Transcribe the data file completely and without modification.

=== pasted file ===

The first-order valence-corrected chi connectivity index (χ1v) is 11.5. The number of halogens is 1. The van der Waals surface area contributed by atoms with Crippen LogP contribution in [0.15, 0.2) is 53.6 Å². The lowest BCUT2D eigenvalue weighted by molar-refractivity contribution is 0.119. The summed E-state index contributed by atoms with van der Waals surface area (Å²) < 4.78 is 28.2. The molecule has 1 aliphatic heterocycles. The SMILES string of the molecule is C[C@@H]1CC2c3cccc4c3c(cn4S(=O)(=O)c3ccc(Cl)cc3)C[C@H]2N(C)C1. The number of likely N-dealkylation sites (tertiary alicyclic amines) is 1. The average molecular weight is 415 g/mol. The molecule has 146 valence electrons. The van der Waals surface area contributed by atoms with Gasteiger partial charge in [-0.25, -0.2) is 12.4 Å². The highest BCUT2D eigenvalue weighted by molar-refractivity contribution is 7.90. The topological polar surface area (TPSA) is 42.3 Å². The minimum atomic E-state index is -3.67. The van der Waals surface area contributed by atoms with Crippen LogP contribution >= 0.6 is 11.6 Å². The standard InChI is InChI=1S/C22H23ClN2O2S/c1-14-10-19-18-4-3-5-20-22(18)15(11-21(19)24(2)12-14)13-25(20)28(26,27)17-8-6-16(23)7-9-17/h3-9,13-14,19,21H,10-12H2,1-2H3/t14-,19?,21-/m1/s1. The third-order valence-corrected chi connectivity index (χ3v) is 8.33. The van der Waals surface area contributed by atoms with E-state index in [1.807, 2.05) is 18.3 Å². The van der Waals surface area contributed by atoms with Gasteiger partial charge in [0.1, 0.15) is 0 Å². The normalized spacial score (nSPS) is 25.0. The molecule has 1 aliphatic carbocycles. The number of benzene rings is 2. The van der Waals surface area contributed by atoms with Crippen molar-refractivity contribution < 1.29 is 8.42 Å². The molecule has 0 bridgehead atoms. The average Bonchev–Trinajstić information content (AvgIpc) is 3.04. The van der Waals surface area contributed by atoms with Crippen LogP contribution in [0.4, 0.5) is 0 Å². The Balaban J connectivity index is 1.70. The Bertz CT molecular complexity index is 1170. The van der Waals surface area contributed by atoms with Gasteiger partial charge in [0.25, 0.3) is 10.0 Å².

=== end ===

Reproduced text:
The first-order valence-corrected chi connectivity index (χ1v) is 11.5. The number of halogens is 1. The van der Waals surface area contributed by atoms with Crippen LogP contribution in [0.15, 0.2) is 53.6 Å². The lowest BCUT2D eigenvalue weighted by molar-refractivity contribution is 0.119. The summed E-state index contributed by atoms with van der Waals surface area (Å²) < 4.78 is 28.2. The molecule has 1 aliphatic heterocycles. The SMILES string of the molecule is C[C@@H]1CC2c3cccc4c3c(cn4S(=O)(=O)c3ccc(Cl)cc3)C[C@H]2N(C)C1. The number of likely N-dealkylation sites (tertiary alicyclic amines) is 1. The average molecular weight is 415 g/mol. The molecule has 146 valence electrons. The van der Waals surface area contributed by atoms with Gasteiger partial charge in [-0.25, -0.2) is 12.4 Å². The highest BCUT2D eigenvalue weighted by molar-refractivity contribution is 7.90. The topological polar surface area (TPSA) is 42.3 Å². The minimum atomic E-state index is -3.67. The van der Waals surface area contributed by atoms with Crippen LogP contribution >= 0.6 is 11.6 Å². The standard InChI is InChI=1S/C22H23ClN2O2S/c1-14-10-19-18-4-3-5-20-22(18)15(11-21(19)24(2)12-14)13-25(20)28(26,27)17-8-6-16(23)7-9-17/h3-9,13-14,19,21H,10-12H2,1-2H3/t14-,19?,21-/m1/s1. The third-order valence-corrected chi connectivity index (χ3v) is 8.33. The van der Waals surface area contributed by atoms with E-state index in [1.807, 2.05) is 18.3 Å². The van der Waals surface area contributed by atoms with Gasteiger partial charge in [0.1, 0.15) is 0 Å². The normalized spacial score (nSPS) is 25.0. The molecule has 1 aliphatic carbocycles. The number of benzene rings is 2. The van der Waals surface area contributed by atoms with Crippen molar-refractivity contribution < 1.29 is 8.42 Å². The molecule has 0 bridgehead atoms. The average Bonchev–Trinajstić information content (AvgIpc) is 3.04. The van der Waals surface area contributed by atoms with Crippen LogP contribution in [0.4, 0.5) is 0 Å². The Balaban J connectivity index is 1.70. The Bertz CT molecular complexity index is 1170. The van der Waals surface area contributed by atoms with Gasteiger partial charge in [0.25, 0.3) is 10.0 Å².